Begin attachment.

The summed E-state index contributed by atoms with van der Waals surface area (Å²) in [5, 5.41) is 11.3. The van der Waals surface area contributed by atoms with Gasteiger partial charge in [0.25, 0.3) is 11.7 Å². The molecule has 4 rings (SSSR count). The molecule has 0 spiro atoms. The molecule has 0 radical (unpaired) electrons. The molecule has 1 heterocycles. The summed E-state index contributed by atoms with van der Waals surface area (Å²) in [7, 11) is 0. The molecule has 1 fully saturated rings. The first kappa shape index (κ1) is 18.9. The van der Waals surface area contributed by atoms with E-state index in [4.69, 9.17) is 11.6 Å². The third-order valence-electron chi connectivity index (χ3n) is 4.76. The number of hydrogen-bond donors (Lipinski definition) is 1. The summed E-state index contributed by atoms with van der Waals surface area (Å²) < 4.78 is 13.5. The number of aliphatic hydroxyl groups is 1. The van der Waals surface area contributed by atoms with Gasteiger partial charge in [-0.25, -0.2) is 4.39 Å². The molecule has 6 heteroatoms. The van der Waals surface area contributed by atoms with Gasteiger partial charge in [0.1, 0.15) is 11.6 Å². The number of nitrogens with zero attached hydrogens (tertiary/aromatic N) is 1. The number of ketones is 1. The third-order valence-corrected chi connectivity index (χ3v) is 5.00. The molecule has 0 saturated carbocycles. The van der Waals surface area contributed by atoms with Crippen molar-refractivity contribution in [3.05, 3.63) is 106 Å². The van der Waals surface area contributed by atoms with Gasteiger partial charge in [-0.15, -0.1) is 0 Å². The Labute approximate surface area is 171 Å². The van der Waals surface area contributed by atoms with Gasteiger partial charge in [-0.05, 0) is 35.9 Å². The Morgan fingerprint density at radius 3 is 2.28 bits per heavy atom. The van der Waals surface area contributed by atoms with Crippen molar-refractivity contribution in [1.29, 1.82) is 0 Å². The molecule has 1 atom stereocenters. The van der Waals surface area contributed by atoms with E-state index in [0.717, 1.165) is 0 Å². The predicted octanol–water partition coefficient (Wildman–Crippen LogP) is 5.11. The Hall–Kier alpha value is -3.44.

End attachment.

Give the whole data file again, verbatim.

The summed E-state index contributed by atoms with van der Waals surface area (Å²) in [5, 5.41) is 11.3. The van der Waals surface area contributed by atoms with Gasteiger partial charge in [0.25, 0.3) is 11.7 Å². The molecule has 4 rings (SSSR count). The molecule has 0 spiro atoms. The molecule has 0 radical (unpaired) electrons. The molecule has 1 heterocycles. The summed E-state index contributed by atoms with van der Waals surface area (Å²) in [7, 11) is 0. The molecule has 1 fully saturated rings. The first kappa shape index (κ1) is 18.9. The van der Waals surface area contributed by atoms with E-state index in [4.69, 9.17) is 11.6 Å². The third-order valence-electron chi connectivity index (χ3n) is 4.76. The number of hydrogen-bond donors (Lipinski definition) is 1. The summed E-state index contributed by atoms with van der Waals surface area (Å²) < 4.78 is 13.5. The number of aliphatic hydroxyl groups is 1. The van der Waals surface area contributed by atoms with Gasteiger partial charge in [-0.25, -0.2) is 4.39 Å². The molecule has 6 heteroatoms. The van der Waals surface area contributed by atoms with Gasteiger partial charge in [0.1, 0.15) is 11.6 Å². The number of nitrogens with zero attached hydrogens (tertiary/aromatic N) is 1. The number of ketones is 1. The third-order valence-corrected chi connectivity index (χ3v) is 5.00. The molecule has 0 saturated carbocycles. The van der Waals surface area contributed by atoms with Crippen molar-refractivity contribution in [3.05, 3.63) is 106 Å². The van der Waals surface area contributed by atoms with Gasteiger partial charge in [-0.15, -0.1) is 0 Å². The Labute approximate surface area is 171 Å². The van der Waals surface area contributed by atoms with Gasteiger partial charge in [-0.05, 0) is 35.9 Å². The Morgan fingerprint density at radius 3 is 2.28 bits per heavy atom. The van der Waals surface area contributed by atoms with Crippen molar-refractivity contribution in [1.29, 1.82) is 0 Å². The molecule has 1 atom stereocenters. The van der Waals surface area contributed by atoms with E-state index in [0.717, 1.165) is 0 Å². The predicted octanol–water partition coefficient (Wildman–Crippen LogP) is 5.11. The Hall–Kier alpha value is -3.44.